if (voters[_voter] == false) {
        voters[_voter] = true;
    return true;

function unregisterVoter(address _voter) public onlyContractOwner() ifVoitingGoing() returns(bool success) {
    if(voters[_voter] == true) {
        voters[_voter] = false;
    return true;

function registerVoters(address[] memory _voters) public onlyContractOwner() ifVoitingGoing() returns(bool success) {
    uint256 newRegisteredCount;
    for (uint256 i = 0; i < _voters.length; i++) {
        if (voters[_voters[i]] == false) {
            voters[_voters[i]] = true;
    totalVoterRegistered += newRegisteredCount;
    return true;

function voteFor() public ifVoitingGoing() returns(bool success) {
    require(voters[msg.sender] == true, 'Not a registered voter');

    if(voted[msg.sender] == false) {
        voted[msg.sender] = true;
    return true;

function voteAgainst() public ifVoitingGoing() returns(bool success) {
    require(voters[msg.sender] == true, 'Not a registered voter');

    if(voted[msg.sender] == true) {
        voted[msg.sender] = false;
    return true;

function endVoting() public ifVoitingGoing() returns(bool success) {
    require(now >= endOfVoting, 'End date has not come yet');
    isVotingClosed = true;

    return true;

function getVotingResult() public view returns(uint256 votingResult) {
    require(isVotingClosed, 'Voting is not ended yet');

    return (100/totalVoterRegistered) * totalVoted;


Starting Explanation of the Code

Now I will explain what is happening here without diving deep into the details. Almost every part of the contract deserves full article telling about it and in the next articles I will definitely explain every piece of code.

The first part of the contract is a global variable declaration. 

‘Mapping’ is a special type in solidity, basically, it is a data structure called Hashtable. It is a table that consists of pairs of ‘key - value’. Values in brackets mean that address value is a ‘key’ and boolean value is a ‘value’ after brackets visibility modifier and the name of hashtable are located. Getting value by its key can be done by the next line of code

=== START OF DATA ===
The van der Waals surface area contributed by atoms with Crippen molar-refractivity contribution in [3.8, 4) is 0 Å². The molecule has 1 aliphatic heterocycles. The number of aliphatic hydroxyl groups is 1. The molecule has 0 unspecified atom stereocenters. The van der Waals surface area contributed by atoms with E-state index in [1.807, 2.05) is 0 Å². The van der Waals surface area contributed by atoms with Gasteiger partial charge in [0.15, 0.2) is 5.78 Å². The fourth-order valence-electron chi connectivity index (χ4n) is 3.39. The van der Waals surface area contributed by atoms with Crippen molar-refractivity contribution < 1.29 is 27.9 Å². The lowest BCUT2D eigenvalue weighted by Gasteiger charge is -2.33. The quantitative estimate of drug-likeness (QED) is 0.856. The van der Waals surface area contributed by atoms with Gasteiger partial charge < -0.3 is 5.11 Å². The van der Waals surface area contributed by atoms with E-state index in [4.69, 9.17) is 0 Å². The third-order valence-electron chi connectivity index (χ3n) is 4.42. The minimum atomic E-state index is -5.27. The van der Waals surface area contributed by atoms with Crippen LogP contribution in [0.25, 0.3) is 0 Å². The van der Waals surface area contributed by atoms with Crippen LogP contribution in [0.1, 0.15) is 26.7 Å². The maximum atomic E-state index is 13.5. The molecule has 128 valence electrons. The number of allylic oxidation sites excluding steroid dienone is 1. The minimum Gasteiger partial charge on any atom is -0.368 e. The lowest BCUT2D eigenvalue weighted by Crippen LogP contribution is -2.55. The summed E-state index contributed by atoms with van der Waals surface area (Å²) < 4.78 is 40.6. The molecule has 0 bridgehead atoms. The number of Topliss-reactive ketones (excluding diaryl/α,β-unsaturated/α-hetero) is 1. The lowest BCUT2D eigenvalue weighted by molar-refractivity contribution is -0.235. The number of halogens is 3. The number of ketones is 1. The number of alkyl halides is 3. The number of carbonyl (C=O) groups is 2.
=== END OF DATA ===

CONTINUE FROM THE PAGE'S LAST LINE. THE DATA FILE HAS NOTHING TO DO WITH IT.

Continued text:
HashtableName [address]

It contains a boolean value.

The next variables are counters of registered voters and users who already voted and also a variable that saves the value when voting should be ended.

‘votingPeriod’ is a value that shows how much time from the present moment should pass in seconds before the voting is ended. It is possible because in Solidity we can use the Unix timestamp system. Actually, the current timestamp is a number of seconds or milliseconds passed from 00:00:00 on 1 January 1970 to some specific date. In Solidity, we can use the variable ‘now’ for getting timestamp at the current moment. So with the help of this system, we can easily define the needed moment in the future when we need to stop the voting contract.

In our contract, it is done in the constructor function. We define ‘endOfVoting’ variable by calling ’now’ in the constructor which is actually the time of contract creation plus ‘votingPeriod’ variable which is period in seconds that we define by ourselves. As a result, we get an ’endOfVoting’ variable that shows a specific timestamp that is needed to be reached. Everything left we need to do is to check it inside of the ending function. 

I will explain the rest of the logic of the contract in the next articles.